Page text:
Gordon Tokumatsu, Bobbie Eng
Physicists, including Caltech scientists, say they have all but proven that the existence of the "God particle," an elusive subatomic particle that could explain why matter has mass, which combines with gravity to give object weight. Dr. Mark Wise, of Caltech, says it's the "Holy Grail" of physics. Gordon Tokumatsu reports for the NBC4 News at 11 p.m. on July 2, 2012.
Physicists, including Caltech scientists, say they have evidence that all but proves the existence of the "God particle," the elusive subatomic particle believed to give all matter in the universe size and shape.
Scientists at the world's biggest atom smasher plan to announce Wednesday that they have nearly confirmed the primary plank of a theory that could restructure the understanding of why matter has mass, which combines with gravity to give an object weight.
They have a footprint and a shadow, and the only thing left is to see for themselves the elusive subatomic particle believed to give all matter in the universe size and shape.
The idea is much like gravity and Isaac Newton's discovery: It was there all the time before Newton explained it. But now scientists know what it is and can put that knowledge to further use.
"It's like the Holy Grail, it's the lynch pin of our current theory," said Dr. Mark Wise, of Caltech.
The focus of the excitement is the Higgs boson, a subatomic particle long sought by physicists.
The world, and even the universe, would look very different without it, Wise said.
For one thing, atoms – the basic building blocks of everything – would be a thousand times bigger, but would weigh exactly the same.
"We need something like it there, to make any sense of what we observe in nature," Wise said.
Researchers at the European Organization for Nuclear Research, or CERN, say that they have compiled vast amounts of data that show the footprint and shadow of the particle, even though it has never actually been glimpsed.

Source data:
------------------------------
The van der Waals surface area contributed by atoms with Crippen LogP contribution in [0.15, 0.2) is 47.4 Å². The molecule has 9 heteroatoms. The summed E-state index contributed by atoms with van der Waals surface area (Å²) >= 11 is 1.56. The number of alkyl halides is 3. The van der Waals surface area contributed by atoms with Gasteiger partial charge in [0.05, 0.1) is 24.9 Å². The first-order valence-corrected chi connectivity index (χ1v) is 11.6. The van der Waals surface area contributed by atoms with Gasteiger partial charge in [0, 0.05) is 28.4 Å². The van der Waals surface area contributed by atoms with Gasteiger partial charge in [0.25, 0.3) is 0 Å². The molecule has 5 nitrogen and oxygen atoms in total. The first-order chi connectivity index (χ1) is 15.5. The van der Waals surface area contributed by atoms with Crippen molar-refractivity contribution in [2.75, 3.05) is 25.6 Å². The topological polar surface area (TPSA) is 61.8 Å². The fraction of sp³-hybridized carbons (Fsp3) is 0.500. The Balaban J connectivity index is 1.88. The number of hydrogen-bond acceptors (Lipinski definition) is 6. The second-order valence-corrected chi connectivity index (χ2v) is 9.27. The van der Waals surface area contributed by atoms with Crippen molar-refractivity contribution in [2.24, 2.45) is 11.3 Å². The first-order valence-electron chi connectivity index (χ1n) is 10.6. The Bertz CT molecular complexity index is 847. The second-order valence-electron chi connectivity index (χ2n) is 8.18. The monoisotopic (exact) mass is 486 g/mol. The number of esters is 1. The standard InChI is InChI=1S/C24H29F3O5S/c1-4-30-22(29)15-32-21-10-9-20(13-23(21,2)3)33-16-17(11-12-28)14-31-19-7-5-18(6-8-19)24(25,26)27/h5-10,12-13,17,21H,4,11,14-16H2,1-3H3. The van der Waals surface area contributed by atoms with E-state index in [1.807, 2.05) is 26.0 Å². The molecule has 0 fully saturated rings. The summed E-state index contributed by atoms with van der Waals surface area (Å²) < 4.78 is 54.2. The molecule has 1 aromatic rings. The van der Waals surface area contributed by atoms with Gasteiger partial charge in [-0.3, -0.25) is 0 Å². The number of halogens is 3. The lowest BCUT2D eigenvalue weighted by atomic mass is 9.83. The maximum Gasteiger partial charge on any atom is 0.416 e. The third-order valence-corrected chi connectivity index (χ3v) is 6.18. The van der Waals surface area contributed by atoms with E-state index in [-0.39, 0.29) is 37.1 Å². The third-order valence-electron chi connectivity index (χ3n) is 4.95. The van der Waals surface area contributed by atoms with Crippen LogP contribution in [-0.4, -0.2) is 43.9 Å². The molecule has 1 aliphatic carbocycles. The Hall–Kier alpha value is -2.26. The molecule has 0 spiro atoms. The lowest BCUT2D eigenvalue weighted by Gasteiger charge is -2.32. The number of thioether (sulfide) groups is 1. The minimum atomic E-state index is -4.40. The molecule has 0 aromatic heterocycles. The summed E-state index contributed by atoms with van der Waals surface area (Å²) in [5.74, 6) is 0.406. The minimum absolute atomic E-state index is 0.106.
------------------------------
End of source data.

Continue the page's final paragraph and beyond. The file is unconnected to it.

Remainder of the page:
But two independent teams of physicists are cautious after decades of work and billions of dollars spent. They don't plan to use the word "discovery." They say they will come as close as possible to a "eureka" announcement without overstating their findings.
Decades ago scientists, including many at Caltech, started chasing a theory that a "God Particle"—but there was a problem: it only lives for a “tiny amount of time” Wise said.
CERN's atom smasher, the $10 billion Large Hadron Collider on the Swiss-French border, has been creating high-energy collisions of protons to investigate dark matter, antimatter and the creation of the universe, which many theorize occurred in a massive explosion known as the Big Bang.
"I agree that any reasonable outside observer would say, 'It looks like a discovery,'" said British theoretical physicist John Ellis, a professor at King's College London who has worked at CERN since the 1970s. "We've discovered something which is consistent with being a Higgs."
The phrase "God particle," coined by Nobel Prize-winning physicist Leon Lederman, is used by laymen, not physicists, more as an explanation for how the subatomic universe works than how it all started.
Rob Roser, who leads the search for the Higgs boson at the Fermilab in Chicago, said: "Particle physicists have a very high standard for what it takes to be a discovery," and he thinks it is a hair's breadth away.
Roser compared the results that scientists will announce Wednesday to finding the fossilized imprint of a dinosaur: "You see the footprints and the shadow of the object, but you don't actually see it."